Brace yourself for the initial angry wave of criticism: how dare you, I hate it, it’s ugly, you’re stupid. The Internet runs on knee-jerk reactions. People will test your work against their pet theories: It is not free, and thus has no value; it lacks community features; I can’t believe you don’t use dotcaps, lampsheets, or pixel scrims; it is not written in Rusp or Erskell; my cat is displeased. The ultimate question lurks beneath these curses: why wasn’t I consulted? You take the criticism into consideration no matter how much vitriol wraps it, file away bug reports where appropriate, reply politely if it’s worth it, and shrug. Then wait a few days. Now comes the more significant feedback—possibly praise, and, if you are lucky, not opinions but problems—things that you can think about and fix. Some people are trusting and friendly; others swear and append “I AM VERY UNHAPPY” to their emails in misdirected righteousness. Again, you must shrug. People are used to complaining to faceless organizations that don’t respect them, and often assume an offensive posture, expecting that a display of anger will gain your attention. They don’t understand that you are the team in I. The only option is politeness—remember always that you are dealing with other primates.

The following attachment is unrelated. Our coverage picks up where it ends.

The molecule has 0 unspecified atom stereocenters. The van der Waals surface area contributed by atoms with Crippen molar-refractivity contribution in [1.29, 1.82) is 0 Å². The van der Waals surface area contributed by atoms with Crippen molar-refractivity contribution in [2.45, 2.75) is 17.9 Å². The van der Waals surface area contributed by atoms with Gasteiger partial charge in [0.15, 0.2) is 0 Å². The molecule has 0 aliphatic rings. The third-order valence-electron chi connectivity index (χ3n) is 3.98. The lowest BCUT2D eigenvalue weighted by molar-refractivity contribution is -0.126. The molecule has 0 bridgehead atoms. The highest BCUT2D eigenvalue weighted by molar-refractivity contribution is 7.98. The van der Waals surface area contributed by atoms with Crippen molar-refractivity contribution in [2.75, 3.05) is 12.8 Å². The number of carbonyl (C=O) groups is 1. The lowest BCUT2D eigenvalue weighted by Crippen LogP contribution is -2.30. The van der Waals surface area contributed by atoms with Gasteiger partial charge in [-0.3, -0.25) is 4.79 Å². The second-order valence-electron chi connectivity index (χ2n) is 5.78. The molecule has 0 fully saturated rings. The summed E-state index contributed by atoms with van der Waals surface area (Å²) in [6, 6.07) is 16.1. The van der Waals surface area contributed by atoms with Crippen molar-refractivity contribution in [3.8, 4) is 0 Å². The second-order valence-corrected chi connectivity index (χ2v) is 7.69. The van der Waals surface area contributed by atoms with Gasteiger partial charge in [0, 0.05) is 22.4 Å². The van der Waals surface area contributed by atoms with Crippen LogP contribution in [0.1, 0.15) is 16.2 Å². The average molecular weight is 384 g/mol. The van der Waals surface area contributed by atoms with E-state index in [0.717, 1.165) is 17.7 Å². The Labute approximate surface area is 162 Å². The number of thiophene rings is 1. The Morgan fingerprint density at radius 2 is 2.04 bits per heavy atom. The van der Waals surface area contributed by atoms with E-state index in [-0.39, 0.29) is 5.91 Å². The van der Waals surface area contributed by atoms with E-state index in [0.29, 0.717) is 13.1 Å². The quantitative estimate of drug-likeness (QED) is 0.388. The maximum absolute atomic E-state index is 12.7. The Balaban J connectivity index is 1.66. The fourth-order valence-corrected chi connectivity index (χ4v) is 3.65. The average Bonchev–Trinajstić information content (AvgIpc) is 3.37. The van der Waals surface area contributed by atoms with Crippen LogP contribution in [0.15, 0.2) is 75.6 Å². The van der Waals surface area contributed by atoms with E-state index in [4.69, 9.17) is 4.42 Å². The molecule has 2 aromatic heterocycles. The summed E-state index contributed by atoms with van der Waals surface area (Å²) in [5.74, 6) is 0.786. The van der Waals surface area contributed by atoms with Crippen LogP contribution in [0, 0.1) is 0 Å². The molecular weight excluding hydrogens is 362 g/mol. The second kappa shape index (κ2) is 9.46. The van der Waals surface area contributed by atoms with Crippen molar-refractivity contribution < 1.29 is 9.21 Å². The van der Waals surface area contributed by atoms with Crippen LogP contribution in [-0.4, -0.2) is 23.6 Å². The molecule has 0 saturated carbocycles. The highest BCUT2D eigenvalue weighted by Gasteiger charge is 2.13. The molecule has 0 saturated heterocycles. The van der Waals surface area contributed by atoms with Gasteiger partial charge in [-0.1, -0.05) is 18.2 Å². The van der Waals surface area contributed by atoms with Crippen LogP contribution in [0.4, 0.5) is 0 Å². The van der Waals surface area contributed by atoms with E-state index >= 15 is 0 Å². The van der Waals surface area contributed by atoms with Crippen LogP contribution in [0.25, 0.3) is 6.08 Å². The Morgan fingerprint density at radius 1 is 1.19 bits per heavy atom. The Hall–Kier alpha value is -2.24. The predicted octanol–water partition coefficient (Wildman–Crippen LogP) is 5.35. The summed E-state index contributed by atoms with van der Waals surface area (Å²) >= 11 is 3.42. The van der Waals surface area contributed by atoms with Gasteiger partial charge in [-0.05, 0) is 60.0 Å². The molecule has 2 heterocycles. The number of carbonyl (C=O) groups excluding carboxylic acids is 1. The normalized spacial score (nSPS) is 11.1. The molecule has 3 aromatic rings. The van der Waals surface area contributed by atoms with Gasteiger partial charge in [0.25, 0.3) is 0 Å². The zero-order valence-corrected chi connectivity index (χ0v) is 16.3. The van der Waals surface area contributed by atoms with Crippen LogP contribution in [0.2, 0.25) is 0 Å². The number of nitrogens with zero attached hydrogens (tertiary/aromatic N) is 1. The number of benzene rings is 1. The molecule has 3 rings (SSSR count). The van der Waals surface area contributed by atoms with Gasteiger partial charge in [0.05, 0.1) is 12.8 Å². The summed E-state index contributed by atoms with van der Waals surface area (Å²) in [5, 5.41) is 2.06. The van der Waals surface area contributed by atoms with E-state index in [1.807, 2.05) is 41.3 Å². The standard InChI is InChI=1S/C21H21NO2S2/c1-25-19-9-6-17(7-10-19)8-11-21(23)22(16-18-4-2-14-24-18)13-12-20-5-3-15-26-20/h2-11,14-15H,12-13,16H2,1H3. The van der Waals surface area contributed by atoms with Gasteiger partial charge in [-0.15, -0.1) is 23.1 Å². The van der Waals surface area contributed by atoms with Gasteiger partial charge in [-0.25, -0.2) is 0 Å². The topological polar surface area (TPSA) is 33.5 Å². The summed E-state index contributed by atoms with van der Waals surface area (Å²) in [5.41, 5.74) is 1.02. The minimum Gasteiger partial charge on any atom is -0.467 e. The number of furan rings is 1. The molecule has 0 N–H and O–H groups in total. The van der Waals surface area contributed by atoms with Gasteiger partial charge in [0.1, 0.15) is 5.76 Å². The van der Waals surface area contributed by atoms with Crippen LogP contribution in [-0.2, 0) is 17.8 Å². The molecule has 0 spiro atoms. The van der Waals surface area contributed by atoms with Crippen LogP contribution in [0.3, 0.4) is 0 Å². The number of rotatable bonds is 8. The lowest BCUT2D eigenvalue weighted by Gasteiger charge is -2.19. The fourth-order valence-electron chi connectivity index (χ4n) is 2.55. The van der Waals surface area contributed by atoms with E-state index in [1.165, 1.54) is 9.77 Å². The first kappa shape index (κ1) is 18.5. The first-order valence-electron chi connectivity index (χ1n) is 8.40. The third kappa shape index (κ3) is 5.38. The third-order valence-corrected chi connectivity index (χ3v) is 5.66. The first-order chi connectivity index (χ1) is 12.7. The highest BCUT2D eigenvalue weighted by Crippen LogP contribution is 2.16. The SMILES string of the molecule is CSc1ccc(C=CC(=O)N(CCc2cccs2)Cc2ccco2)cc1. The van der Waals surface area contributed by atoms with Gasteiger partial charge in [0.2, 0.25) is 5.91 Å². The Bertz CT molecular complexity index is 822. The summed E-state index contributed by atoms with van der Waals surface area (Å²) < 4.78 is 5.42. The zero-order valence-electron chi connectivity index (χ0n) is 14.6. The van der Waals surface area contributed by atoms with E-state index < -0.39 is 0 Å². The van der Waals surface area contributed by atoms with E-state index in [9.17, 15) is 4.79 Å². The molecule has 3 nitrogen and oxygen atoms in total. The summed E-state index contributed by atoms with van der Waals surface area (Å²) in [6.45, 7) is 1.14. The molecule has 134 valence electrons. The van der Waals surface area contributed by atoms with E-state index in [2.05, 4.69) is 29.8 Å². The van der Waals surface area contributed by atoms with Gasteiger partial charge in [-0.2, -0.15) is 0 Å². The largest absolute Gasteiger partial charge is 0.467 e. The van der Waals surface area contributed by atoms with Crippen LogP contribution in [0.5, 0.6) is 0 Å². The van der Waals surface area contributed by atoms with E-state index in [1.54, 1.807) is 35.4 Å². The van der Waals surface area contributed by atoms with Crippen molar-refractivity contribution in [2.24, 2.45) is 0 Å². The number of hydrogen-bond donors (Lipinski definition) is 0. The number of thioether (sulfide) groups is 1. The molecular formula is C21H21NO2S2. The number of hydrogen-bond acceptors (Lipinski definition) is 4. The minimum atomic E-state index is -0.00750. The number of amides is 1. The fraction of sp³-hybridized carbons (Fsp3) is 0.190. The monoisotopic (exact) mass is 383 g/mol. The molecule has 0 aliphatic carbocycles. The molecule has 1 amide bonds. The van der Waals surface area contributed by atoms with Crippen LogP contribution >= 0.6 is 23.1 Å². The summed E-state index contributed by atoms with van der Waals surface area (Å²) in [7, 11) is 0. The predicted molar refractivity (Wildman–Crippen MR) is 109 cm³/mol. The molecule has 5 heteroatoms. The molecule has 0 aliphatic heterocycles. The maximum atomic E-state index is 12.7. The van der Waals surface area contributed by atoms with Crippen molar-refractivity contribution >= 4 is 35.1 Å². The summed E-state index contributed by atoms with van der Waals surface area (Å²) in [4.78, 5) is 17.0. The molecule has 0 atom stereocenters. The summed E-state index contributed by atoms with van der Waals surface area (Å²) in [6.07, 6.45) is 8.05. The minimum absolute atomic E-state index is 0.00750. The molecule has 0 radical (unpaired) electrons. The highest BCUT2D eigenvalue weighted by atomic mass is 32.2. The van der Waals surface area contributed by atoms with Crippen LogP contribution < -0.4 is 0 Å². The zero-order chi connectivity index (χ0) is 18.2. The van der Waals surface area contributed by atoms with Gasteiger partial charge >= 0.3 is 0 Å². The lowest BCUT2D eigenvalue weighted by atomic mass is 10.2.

“When we tell stories about creativity, we tend to leave out this phase. We neglect to mention those days when we wanted to quit, when we believed that our problem was impossible. Instead, we skip straight to the breakthrough. We tell the happy ending first.
The danger of this scenario is that the act of feeling frustrated is an essential part of the creative process. Before we can find the answer — before we can even know the question — we must be immersed in disappointment, convinced that a solution is beyond our reach. We need to have wrestled with the problem and lost. Because it’s only after we stop searching that an answer may arrive.” ~From Imagine: How Creativity Works, by Jonah Lehrer, author of How We Decide.